To help you think about building a platform…
When building a platform, we aren’t building features; we are building capabilities that enable us to build features. The way you do this is perhaps different than how you might just build the feature.
It’s a subtle shift in thinking and requires a different level of discipline.
First, some terminology;
Most frameworks make use of configuration. This configuration can take many forms, but at the end of the day, drives how a particular capability works.
Configuration alone isn’t so useful. It needs to be interpreted by a runtime. This interpretation is what ultimately delivers the capability perceived by the end customer.
The ability to reason about these two layers is crucial to remaining flexible and avoiding common pitfalls.
Then, some rules;
The first rule: Unless it’s explicitly what you’re setting out to do, probably don’t create a crappy general purpose programming language. If you leave this document with just that, I declare this a success.
If you feel like you’re starting to do this, stop, you are likely missing an abstraction.
We all know and use abstractions all the time. For example, when was the last time you thought about checking the value of a transistor in your code?
The value of our platform is the capabilities it exposes. These capabilities are exposed through the use of abstractions that we create and provide to customers. When building a platform, the importance of good abstraction is amplified.
We desperately want to avoid introducing the wrong abstractions, or at least minimize the damage done by doing so. Because of this, the second rule of framework thinking: consider your outs.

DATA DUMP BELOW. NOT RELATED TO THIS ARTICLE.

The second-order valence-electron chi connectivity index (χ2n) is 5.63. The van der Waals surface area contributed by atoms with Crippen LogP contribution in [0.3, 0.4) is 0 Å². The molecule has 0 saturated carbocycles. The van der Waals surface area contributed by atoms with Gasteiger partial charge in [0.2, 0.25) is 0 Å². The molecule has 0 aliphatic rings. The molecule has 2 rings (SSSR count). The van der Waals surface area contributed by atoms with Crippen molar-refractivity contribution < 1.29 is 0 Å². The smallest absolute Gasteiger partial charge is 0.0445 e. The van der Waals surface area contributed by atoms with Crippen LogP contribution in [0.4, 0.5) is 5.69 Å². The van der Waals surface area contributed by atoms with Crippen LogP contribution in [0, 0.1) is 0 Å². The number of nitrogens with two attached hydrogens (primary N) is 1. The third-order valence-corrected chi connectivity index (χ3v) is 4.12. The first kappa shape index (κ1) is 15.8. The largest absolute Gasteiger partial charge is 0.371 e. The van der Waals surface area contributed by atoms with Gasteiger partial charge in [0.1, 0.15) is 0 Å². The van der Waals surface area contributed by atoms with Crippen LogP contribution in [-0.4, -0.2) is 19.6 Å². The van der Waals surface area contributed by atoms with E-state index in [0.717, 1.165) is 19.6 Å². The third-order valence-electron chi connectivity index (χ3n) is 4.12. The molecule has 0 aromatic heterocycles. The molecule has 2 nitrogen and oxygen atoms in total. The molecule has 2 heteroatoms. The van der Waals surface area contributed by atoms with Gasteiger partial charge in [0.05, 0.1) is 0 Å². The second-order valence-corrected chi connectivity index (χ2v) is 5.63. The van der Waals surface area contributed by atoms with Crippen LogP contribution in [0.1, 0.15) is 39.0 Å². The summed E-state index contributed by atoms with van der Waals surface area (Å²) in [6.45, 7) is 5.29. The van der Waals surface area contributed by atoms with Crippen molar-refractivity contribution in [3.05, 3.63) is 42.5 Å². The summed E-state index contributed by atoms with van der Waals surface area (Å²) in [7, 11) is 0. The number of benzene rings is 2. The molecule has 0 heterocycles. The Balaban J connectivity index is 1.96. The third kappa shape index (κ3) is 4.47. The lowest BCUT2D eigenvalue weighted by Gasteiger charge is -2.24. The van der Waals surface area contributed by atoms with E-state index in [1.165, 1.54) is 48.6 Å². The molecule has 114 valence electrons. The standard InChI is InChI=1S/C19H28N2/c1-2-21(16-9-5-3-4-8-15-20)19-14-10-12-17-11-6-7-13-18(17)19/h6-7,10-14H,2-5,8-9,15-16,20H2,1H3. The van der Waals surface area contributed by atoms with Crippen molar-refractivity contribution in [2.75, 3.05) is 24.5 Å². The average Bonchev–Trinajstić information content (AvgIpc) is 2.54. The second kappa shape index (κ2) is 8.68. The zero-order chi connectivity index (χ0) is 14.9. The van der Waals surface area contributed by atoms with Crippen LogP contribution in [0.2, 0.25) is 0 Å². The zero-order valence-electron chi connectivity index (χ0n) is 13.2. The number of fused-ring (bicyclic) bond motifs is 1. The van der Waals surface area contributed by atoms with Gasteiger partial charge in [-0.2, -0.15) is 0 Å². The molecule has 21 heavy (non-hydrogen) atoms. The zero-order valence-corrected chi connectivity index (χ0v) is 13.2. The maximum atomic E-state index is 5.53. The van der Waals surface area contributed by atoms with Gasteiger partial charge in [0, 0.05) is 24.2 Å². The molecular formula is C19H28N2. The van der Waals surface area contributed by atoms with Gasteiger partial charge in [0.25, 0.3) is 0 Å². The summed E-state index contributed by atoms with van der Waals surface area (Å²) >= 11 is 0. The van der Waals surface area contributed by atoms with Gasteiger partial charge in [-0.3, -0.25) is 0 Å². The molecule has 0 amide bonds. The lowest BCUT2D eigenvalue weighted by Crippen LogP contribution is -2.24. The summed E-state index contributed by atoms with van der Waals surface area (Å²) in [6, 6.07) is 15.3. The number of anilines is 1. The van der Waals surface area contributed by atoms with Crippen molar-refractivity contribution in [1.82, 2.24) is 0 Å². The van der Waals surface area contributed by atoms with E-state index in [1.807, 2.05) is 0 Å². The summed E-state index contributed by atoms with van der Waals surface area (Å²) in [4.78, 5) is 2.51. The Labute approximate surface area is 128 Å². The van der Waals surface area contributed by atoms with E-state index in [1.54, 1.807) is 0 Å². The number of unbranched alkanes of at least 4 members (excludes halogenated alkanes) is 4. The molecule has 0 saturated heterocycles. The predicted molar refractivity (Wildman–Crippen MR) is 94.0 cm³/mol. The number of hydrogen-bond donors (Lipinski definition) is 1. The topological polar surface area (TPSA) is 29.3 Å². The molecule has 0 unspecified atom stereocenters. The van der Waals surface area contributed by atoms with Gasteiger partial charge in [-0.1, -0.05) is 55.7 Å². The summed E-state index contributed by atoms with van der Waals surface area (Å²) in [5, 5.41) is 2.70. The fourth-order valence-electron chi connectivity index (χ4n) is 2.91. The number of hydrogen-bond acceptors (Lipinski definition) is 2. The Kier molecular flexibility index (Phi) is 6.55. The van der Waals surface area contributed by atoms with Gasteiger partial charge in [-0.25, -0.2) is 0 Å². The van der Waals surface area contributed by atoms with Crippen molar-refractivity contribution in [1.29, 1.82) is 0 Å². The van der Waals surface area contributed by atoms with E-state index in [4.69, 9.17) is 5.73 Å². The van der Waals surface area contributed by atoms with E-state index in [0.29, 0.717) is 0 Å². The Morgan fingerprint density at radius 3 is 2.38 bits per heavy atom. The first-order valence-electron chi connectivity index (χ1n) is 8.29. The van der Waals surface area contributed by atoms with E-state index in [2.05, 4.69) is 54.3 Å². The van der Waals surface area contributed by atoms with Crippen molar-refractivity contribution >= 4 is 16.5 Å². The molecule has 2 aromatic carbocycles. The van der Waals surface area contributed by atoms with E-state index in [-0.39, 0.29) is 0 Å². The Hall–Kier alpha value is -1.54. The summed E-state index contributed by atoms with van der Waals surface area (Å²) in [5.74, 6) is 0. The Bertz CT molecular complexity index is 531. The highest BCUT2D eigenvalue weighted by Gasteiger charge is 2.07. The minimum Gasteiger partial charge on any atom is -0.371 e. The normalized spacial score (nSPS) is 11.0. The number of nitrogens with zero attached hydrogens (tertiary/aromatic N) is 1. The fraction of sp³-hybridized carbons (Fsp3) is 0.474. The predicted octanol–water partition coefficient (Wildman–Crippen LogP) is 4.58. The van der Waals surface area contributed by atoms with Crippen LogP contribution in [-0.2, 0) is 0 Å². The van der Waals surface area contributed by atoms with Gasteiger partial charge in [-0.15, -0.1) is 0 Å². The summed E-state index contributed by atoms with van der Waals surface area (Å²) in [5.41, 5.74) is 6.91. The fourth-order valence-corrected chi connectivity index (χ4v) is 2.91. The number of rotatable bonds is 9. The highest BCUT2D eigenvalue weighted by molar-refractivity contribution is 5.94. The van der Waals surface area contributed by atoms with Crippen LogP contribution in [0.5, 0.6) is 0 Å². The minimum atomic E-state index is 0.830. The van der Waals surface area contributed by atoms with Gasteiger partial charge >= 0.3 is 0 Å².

We shouldn’t always expose an abstraction simply because we need it. We should consider several dimensions when asked to add a capability to our platform.
And finally, some advice;
Ubiquity: Are we confident it is needed, or is this a truly novel ask?
It’s often best to avoid adding something to the platform until we’re certain it’s something that will be useful to multiple customers. The rule of three is a good place to start, but the point is to avoid making the mistake of exposing everything all the time at all costs.
By getting this wrong, we end up introducing a wider surface area. A wider surface area increases maintenance, complexity, and most of all - the likelihood of backing ourselves into a corner; something we desperately need to avoid when building a platform.
Urgency: Is this capability needed right now?
When something is needed yesterday and especially when you’re under pressure to deliver, it’s not usually the best time to introduce a shiny new abstraction.
Instead it may be better to add your functionality to the runtime. After you’ve had time to ponder the abstraction and have delivered the capability, you can expose the runtime functionality to the configuration.
Fit: Does it feel like you’re forcing it?
This is incredibly important feedback. There’s nothing worse than trying to fit a square peg into a round hole. We need to be observant of this. If we’re in the business of providing abstractions to our customers, they will feel our missteps immediately.
The right abstraction should fit into place with ease. It will also give you feedback in its ability to assist in the production of new abstractions that build on top of itself.
See a mistake? Kindly let me know by filing an issue